Polish Yearbook of International Law (PYIL) is a scientific journal established in 1966 published by the Institute of Law Studies of the Polish Academy of Sciences and the Committee on Legal Sciences of the Polish Academy of Sciences, owners of the title.
The focus of the Yearbook is on public and private international law as well as European law, with a preference for Central Eastern European scholarship and manuscripts which focus on the region. Each volume of the PYIL also includes a selection of texts on the Polish practice in public international law and book reviews. PYIL is published annually, new volumes are available between June and July each year. A paper version shall be considered authentic.
PYIL is indexed in: (i) Emerging Sources Citation Index (ESCI), (ii) Scopus (iii) ERIH PLUS, (iv) Index Copernicus, and (v) the Central European Journal of Social Sciences and Humanities (CEJSH).
Institute of Law Studies PAS, Committee on Legal Sciences PAS
Board of Editors Władysław Czapliński (Editor-in-Chief) Jan Barcz (Member) Anna Wyrozumska (Member) Karolina Wierczyńska (Specialist editor) Łukasz Gruszczyński (Specialist editor)
International editor Bart M.J. Szewczyk
Language editor James Hartzell
Statistical editor Wojciech Tomaszewski
Advisory Board Maurizio Arcari Louis Malmond Jerzy Kranz Andrzej Mączyński Ernst-Ulrich Petersmann Jerzy Poczobut Pavel Sturma Vilenas Vadapalas Roman Wieruszewski Jerzy Zajadło Andreas Zimmermann
Cover designed by Bogna Burska
Polish Yearbook of International Law Instytut Nauk Prawnych PAN ul. Nowy Świat 72 00-330 Warszawa e-mail: email@example.com tel. 22 826 75 71
Yearbooks of international law are publications common to many countries. The present contribution aims at presenting the argument that the yearbooks in the Visegrád countries play an extremely important role for the national academia and its identity and visibility in the globalized world. The argument is justified by an excursion to the common history of the academia in these countries, in particular during the years of communist régime and the transformation in the 1990s. The lack of specialized journals and other publications on international law in English, together with the internal and external stress on publication activities, makes them very precious.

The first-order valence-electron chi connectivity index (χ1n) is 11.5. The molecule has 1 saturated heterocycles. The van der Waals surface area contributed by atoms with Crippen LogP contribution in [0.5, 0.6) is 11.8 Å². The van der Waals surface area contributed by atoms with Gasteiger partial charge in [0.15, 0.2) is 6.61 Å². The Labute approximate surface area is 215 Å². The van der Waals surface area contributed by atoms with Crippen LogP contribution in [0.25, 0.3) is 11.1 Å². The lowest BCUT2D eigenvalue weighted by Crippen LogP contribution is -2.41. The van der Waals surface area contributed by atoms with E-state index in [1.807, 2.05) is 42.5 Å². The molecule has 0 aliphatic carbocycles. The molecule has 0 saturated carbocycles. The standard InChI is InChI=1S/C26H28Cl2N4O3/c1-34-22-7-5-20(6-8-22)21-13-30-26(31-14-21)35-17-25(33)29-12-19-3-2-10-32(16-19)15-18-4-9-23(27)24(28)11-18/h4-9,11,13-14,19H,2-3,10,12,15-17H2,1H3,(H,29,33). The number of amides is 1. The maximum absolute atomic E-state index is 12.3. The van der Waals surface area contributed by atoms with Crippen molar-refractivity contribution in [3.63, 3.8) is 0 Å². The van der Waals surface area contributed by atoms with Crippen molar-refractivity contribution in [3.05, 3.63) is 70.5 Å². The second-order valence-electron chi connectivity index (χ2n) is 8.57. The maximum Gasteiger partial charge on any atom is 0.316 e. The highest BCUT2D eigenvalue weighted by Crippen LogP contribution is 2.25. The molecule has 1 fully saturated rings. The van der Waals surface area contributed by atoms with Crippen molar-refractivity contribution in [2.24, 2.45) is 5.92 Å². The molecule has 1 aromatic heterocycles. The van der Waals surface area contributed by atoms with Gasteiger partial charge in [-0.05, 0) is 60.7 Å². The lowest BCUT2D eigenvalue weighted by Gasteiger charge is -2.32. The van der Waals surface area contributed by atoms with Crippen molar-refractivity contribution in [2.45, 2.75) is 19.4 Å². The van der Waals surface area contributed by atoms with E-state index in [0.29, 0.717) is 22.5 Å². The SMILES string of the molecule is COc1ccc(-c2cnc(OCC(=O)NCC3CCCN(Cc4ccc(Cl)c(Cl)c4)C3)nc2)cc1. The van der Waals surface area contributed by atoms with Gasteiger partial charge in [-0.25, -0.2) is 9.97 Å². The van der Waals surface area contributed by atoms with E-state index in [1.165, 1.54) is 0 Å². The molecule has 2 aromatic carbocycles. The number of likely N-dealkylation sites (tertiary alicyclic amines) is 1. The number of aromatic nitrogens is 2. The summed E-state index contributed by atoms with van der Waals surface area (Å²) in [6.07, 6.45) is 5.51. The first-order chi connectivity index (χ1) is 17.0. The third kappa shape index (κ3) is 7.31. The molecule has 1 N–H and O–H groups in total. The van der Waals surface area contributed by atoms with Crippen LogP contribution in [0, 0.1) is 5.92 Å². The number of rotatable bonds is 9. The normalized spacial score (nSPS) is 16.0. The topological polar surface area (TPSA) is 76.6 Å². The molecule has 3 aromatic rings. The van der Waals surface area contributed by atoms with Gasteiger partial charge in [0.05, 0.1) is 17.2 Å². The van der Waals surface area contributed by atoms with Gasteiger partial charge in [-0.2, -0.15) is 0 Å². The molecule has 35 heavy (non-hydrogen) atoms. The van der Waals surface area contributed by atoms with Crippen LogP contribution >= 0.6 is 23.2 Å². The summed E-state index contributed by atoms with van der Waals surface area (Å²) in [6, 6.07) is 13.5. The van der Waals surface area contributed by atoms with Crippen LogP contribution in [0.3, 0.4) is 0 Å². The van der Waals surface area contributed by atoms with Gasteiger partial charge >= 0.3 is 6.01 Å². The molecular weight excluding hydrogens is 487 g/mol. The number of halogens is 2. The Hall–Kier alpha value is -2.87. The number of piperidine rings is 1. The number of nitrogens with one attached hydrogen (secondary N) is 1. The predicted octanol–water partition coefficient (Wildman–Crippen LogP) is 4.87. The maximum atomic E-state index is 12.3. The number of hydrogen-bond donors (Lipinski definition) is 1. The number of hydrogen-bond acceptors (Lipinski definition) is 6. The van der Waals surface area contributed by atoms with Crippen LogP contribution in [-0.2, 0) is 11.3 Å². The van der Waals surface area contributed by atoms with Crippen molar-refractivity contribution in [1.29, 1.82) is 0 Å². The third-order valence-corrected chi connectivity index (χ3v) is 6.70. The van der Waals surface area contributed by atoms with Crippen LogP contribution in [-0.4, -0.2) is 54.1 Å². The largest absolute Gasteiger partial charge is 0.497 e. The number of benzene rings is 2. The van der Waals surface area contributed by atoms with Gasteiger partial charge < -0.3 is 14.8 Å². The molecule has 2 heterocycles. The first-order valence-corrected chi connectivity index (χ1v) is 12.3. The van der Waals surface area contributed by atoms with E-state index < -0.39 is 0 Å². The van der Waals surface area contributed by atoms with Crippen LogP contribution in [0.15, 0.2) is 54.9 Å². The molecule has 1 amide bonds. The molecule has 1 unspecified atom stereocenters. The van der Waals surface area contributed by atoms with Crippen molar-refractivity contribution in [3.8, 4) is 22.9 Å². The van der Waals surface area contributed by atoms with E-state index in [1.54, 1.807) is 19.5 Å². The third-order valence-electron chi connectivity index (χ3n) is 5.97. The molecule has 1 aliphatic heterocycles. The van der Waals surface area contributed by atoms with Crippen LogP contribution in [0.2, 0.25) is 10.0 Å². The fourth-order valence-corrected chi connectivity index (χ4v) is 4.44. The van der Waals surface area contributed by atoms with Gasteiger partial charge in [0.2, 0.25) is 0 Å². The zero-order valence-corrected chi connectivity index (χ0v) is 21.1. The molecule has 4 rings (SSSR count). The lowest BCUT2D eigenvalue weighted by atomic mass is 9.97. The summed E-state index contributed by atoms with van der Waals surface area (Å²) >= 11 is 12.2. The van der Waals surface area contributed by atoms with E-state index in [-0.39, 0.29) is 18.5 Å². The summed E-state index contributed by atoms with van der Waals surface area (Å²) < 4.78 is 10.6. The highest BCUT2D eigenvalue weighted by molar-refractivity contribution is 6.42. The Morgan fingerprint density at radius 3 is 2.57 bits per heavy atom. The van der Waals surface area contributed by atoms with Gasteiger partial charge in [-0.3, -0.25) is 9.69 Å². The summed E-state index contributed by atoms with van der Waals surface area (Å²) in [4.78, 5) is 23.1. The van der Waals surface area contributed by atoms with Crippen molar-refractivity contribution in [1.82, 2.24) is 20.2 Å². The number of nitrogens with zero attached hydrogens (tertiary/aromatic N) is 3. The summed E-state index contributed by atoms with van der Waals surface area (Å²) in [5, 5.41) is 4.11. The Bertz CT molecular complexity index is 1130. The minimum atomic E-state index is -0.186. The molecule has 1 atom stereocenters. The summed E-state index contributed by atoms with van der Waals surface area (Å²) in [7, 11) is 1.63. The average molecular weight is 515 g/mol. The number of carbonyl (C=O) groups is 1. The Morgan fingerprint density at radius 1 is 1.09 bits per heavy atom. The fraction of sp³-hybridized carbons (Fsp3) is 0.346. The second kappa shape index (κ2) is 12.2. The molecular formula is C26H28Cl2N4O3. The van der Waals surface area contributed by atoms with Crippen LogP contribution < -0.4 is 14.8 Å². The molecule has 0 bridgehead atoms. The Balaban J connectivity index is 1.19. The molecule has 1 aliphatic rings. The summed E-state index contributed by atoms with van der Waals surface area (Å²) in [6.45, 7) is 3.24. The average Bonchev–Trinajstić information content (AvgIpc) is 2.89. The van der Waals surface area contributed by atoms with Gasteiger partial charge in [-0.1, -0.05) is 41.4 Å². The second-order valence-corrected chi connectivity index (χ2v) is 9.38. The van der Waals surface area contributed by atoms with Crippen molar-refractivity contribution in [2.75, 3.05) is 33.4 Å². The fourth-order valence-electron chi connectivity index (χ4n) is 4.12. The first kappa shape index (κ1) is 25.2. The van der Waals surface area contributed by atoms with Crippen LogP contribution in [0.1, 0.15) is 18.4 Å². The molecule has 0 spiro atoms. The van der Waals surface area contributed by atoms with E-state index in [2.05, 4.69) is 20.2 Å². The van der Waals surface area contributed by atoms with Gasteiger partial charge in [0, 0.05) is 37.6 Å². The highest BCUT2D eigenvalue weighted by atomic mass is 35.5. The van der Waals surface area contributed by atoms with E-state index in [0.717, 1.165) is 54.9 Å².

The present article combines some reflections on the late Prof. Janusz Symonides’ most interesting book on the concept and role of effectiveness in international law (Zasada efektywności w prawie międzynarodowym, UMK, Toruń: 1967), with reflection over the anniversaries of the most important Polish-German treaties which not only constituted the basis for bilateral relations between Poland and Germany, but were also of importance for East-West relations. The analysis that follows deals mostly with the significance of effectiveness in the context of boundaries and their recognition, as well as with nationality. The article shows that most of the concepts and ideas of Prof. Symonides still remain actual today.
The article concerns the obligations to negotiate and conclude agreements in good faith (pactum de negotiando and pactum de contrahendo), which are used in international legal practice to more efficiently settle disputes or negotiate new agreements in various areas of international law. These obligations, however, are sometimes mixed together and misunderstood. They also give rise to various interpretation disputes related to their existence as obligations and their content. The aim of the study is to show that these are not simple obligations, but bundles of obligations. Such perception of them makes it possible to distinguish both pacta and penetrate into their rich content, as well as to unequivocally apply to their performance the principle of performing international obligations in good faith (Art. 2(2) of the UN Charter), especially in the form of pacta sunt servanda (Art. 26 of the Vienna Convention on the Law of Treaties).
Legal understandings of asylum vary and remain to a great extent ambiguous. This is because asylum takes different legal forms in different legal dimensions: general international law, international human rights law, EU law, and constitutional law. All the above-mentioned dimensions are strictly linked and combined. Yet the ways in which asylum has been addressed, especially in the doctrine, often overlook this complexity. This article is aimed at assessing the modern legal approaches to the institution of asylum in international, European, and domestic legal orders, with reference to the positions taken by the late Janusz Symonides and in this way commemorating his recent passing away.